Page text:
goes > Geostationary Operational Environmental SatellitesVAP Type(s) > External • Guest

Geostationary Operational Environmental Satellites (GOES) circle the Earth in a geosynchronous orbit over the Equator. This means they observe the Earth from the exact same vantage point all the time. This allows the GOES satellites to continuously monitor a single position on the Earth’s surface from 35,800 kilometers (22,300 miles) above the planet. Currently, GOES satellites provide half-hourly observations of the Americas and their surrounding environment.

Locations

  • Fixed
  • AMF1
  • AMF2
  • AMF3

2021

Hu J, D Rosenfeld, Y Zhu, X Lu, and J Carlin. 2021. "Multi-channel Imager Algorithm (MIA): A novel cloud-top phase classification algorithm." Atmospheric Research, 261, 10.1016/j.atmosres.2021.105767.

Tian J, Y Zhang, S Klein, L Wang, R ├ľktem, and D Romps. 2021. "Summertime Continental Shallow Cumulus Cloud Detection Using GOES-16 Satellite and Ground-Based Stereo Cameras at the DOE ARM Southern Great Plains Site." Remote Sensing, 13(12), 10.3390/rs13122309.

Biscaro T, L Machado, S Giangrande, and M Jensen. 2021. "What drives daily precipitation over the central Amazon? Differences observed between wet and dry seasons." Atmospheric Chemistry and Physics, 21(9), 10.5194/acp-21-6735-2021.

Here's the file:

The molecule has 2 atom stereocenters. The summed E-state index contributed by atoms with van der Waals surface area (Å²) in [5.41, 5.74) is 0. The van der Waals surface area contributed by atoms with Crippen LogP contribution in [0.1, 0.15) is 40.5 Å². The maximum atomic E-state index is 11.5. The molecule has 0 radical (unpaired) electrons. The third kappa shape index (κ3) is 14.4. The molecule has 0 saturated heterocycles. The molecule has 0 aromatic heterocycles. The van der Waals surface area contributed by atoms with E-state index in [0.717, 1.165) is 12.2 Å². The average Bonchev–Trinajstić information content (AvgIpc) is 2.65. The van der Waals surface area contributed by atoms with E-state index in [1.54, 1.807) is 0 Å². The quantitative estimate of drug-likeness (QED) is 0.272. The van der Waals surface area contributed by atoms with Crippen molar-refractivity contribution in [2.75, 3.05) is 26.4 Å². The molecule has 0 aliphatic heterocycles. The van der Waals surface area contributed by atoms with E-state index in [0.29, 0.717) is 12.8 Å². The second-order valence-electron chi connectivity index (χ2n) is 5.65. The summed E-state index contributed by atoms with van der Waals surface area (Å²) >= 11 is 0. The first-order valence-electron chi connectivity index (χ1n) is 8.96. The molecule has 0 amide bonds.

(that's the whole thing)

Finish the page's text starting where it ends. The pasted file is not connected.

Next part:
Research Highlight

Ma Z, Z Li, J Li, T Schmit, L Cucurull, R Atlas, and B Sun. 2021. "Enhance low level temperature and moisture profiles through combining NUCAPS, ABI observations and RTMA analysis." Earth and Space Science, 8(6), e2020EA001402, 10.1029/2020EA001402.

Henderson D, J Otkin, and J Mecikalski. 2021. "Evaluating Convective Initiation in High-Resolution Numerical Weather Prediction Models Using GOES-16 Infrared Brightness Temperatures." Monthly Weather Review, 149(4), 10.1175/MWR-D-20-0272.1.


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